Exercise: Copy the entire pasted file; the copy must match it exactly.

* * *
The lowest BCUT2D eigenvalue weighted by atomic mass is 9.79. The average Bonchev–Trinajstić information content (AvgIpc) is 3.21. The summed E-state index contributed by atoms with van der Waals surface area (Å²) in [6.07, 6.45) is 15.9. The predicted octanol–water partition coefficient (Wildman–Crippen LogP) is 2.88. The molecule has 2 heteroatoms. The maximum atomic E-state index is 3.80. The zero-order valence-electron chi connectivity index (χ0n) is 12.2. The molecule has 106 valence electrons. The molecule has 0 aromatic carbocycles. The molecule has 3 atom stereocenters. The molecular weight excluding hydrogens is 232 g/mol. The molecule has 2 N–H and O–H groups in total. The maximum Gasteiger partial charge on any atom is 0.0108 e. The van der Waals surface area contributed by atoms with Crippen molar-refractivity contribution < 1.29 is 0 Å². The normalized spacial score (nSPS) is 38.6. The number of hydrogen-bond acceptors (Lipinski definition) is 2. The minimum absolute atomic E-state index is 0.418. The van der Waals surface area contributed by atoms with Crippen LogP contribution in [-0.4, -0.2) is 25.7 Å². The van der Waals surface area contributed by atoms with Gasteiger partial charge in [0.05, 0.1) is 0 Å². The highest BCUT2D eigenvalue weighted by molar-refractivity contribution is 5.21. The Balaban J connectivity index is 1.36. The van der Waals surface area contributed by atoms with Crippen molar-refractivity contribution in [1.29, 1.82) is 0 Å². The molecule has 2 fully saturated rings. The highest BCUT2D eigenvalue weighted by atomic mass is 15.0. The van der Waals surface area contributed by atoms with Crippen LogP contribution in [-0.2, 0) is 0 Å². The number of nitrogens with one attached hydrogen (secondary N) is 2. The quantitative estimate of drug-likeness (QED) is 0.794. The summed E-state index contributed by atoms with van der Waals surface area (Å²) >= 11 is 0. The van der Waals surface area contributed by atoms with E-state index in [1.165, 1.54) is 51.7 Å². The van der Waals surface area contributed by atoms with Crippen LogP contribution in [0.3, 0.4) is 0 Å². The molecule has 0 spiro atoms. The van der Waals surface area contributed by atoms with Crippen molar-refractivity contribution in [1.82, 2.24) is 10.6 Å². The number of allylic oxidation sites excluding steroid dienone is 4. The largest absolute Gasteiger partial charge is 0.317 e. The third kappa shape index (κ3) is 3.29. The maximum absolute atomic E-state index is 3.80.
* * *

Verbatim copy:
The lowest BCUT2D eigenvalue weighted by atomic mass is 9.79. The average Bonchev–Trinajstić information content (AvgIpc) is 3.21. The summed E-state index contributed by atoms with van der Waals surface area (Å²) in [6.07, 6.45) is 15.9. The predicted octanol–water partition coefficient (Wildman–Crippen LogP) is 2.88. The molecule has 2 heteroatoms. The maximum atomic E-state index is 3.80. The zero-order valence-electron chi connectivity index (χ0n) is 12.2. The molecule has 106 valence electrons. The molecule has 0 aromatic carbocycles. The molecule has 3 atom stereocenters. The molecular weight excluding hydrogens is 232 g/mol. The molecule has 2 N–H and O–H groups in total. The maximum Gasteiger partial charge on any atom is 0.0108 e. The van der Waals surface area contributed by atoms with Crippen molar-refractivity contribution < 1.29 is 0 Å². The normalized spacial score (nSPS) is 38.6. The number of hydrogen-bond acceptors (Lipinski definition) is 2. The minimum absolute atomic E-state index is 0.418. The van der Waals surface area contributed by atoms with Crippen LogP contribution in [-0.4, -0.2) is 25.7 Å². The van der Waals surface area contributed by atoms with Gasteiger partial charge in [0.05, 0.1) is 0 Å². The highest BCUT2D eigenvalue weighted by molar-refractivity contribution is 5.21. The Balaban J connectivity index is 1.36. The van der Waals surface area contributed by atoms with Crippen molar-refractivity contribution in [1.29, 1.82) is 0 Å². The molecule has 2 fully saturated rings. The highest BCUT2D eigenvalue weighted by atomic mass is 15.0. The van der Waals surface area contributed by atoms with Crippen LogP contribution in [-0.2, 0) is 0 Å². The number of nitrogens with one attached hydrogen (secondary N) is 2. The quantitative estimate of drug-likeness (QED) is 0.794. The summed E-state index contributed by atoms with van der Waals surface area (Å²) >= 11 is 0. The van der Waals surface area contributed by atoms with E-state index in [1.165, 1.54) is 51.7 Å². The van der Waals surface area contributed by atoms with Crippen LogP contribution in [0.3, 0.4) is 0 Å². The molecule has 0 spiro atoms. The van der Waals surface area contributed by atoms with Crippen molar-refractivity contribution in [1.82, 2.24) is 10.6 Å². The number of allylic oxidation sites excluding steroid dienone is 4. The largest absolute Gasteiger partial charge is 0.317 e. The third kappa shape index (κ3) is 3.29. The maximum absolute atomic E-state index is 3.80.